Alexandra Beller’s evocative “other stories”
By Carrie Stern
Alexandra Beller is interested in stories, in memory, in how dancers learn and interpret movement. The show “other stories,” seen at Joyce SoHo in mid-April, took dancers’ real life stories and teased them apart, abstracted them and recycled them into imitative, evocative, interpretive movement phrases. Beller describes this work as an “articulation of personal divulgences” addressing how the “interplay of memory and emotion” shape how we tell personal stories.
“other stories” is designed for what amounts to two casts, each charged with a different but related aspect of the overall work. Think melody and harmony. This construction, more than the movement itself, is the key to the dance’s intrigue. The duration of the work has grown since an in-progress version performed in 2010 at Dance New Amsterdam. The evening length allowed Beller to indulge (in a good way) the dense layers of movement and the surprising entrances and exits she favors.
Beller’s company of dancers contributed both personal stories and then, with Beller, created suggestive movements that hint at the meaning in the spoken phrases, often nearly cryptic references to life’s happenings. Having danced with Beller for years, the cast has a shorthand that allowed them to respond to each other, leading to fluid, sometimes-mysterious movement passages. Only some of the original cast performed in the recent production, but traces of their movement and stories remain an important trait of the choreography.
The second cast consists of a slate of guest artists, different each night. Guest artists rehearse with the cast anywhere from an hour to a day, and sometimes not at all, depending on the event — minimal by dance standards. The guest’s role is “structured improvisation, which is then set and developed live during the course of the performance,” program notes explain.
“Guest artists improvisations are caught and translated in the moment by company members” who, in-turn, re-teach new versions of the movement to the guest artist. Taking place throughout the performance, in view of the audience, and this “re-telling” culminated in a guest artist solo based on the re-learned, translated, movement material.
Working against, and with, the company’s performance, guest dancers brought a new presence and different energy to the dance. With a new guest artist in each performance other stories were always in flow, always new and renewed, an ever-changing dancescape.
Netta Yerushalmy, all high intensity, long lines, and snaky movement changes, occupied the guest role the night I saw “other stories.” Yerushalmy is a very different mover than the company which tends, either for reasons of the choreography or their natural instincts, to be less full-bodied, stressing individual gestures of legs, hands, head and so forth. The contrast is interesting, but rather than layers I felt as if I was watching two separate pieces. While certainly this is the effect overheard conversation in a public place has, I don’t think it’s exactly the effect Beller is going for.
At Dance New Amsterdam the teaching and improvisation took place inside a scrim-like tent set on one side of the stage. Seen from the outside dancing shadows created their own narrative, acting at times like a chorus for the main stage event. It too, however, became its own show: complicating watching, at times drawing the audience’s eye from the central performance.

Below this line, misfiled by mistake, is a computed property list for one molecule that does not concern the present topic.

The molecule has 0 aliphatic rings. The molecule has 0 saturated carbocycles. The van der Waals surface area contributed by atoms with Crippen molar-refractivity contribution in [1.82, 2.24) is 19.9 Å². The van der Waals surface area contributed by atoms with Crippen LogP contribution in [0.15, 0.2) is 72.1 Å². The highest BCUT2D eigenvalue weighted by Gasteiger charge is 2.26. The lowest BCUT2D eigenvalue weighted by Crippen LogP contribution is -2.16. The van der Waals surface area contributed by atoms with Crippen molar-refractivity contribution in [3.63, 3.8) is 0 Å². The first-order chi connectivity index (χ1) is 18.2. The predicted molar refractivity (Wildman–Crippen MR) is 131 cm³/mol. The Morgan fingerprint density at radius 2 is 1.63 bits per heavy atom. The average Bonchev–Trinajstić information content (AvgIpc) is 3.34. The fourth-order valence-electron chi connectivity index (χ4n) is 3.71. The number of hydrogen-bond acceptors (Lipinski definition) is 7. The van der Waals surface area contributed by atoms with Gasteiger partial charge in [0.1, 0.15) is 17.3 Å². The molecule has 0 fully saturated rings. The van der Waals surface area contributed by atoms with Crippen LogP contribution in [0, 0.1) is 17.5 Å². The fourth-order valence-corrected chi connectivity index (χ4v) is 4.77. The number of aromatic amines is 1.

Beller seems to have decided that she wants the audience to see less rehearsal. A new set, created by Brian Ireland, alleviated the “too much seen” problem, but created others. The new set resembled a small, beautifully crafted, wooden house on wheels, filled with nooks and crannies. The set gave Beller control she didn’t have before. The cast climbed on and moved inside the set, revealing and hiding activity, enhancing the “stories” by creating a unique framing for each. At the same time this set gives Beller the choice of when to offer the audience snippets of the cast/guest interaction, thereby controlling audience focus, adding mystery but also often muddying the sense of story-telling.
There are strengths and weaknesses in both these sets pointing to a difficulty in the overall concept. I liked being able to see the sequence of events unfold in the tent. I began to recognize the dancers bodies, their unique movement; watching the guest repeat and shape their learned material, bringing the two casts together and creating a whole of the parts. But I also liked the mystery of the “house” set, the way movement appears and disappears peeking out of corners, suddenly domestic, now abstract. If Beller wants the choreographic conceit to be transparent, and I believe it needs to be for the dance to be fully appreciated, then perhaps there is a happy medium, a way to use the strengths of both sets to highlight the “stories” and their reinterpretation.
Sometimes Beller’s choreography dragged; she’s both helped and hurt by her distinctive movement language that is sometimes too much in the extremities to cohere. Beller, whose company is celebrating its 10th anniversary, can afford to be pushed, to explore the edges of the physical language Beller’s created. By experimenting with new approaches, by expanding her language throughout the body I think Beller’s stories will be enhanced. Both she and her dancers are already there, they just need to jump in.
Less resonant than his films for the 2010 concert, Martijn Hart’s (Beller’s husband) film for this concert seemed more background than evocative. Amanda Ringger’s lighting, on the other hand elaborates the set, adding to the hide and reveal that Beller seeks.
I look forward to seeing where Beller’s storytelling takes her next.
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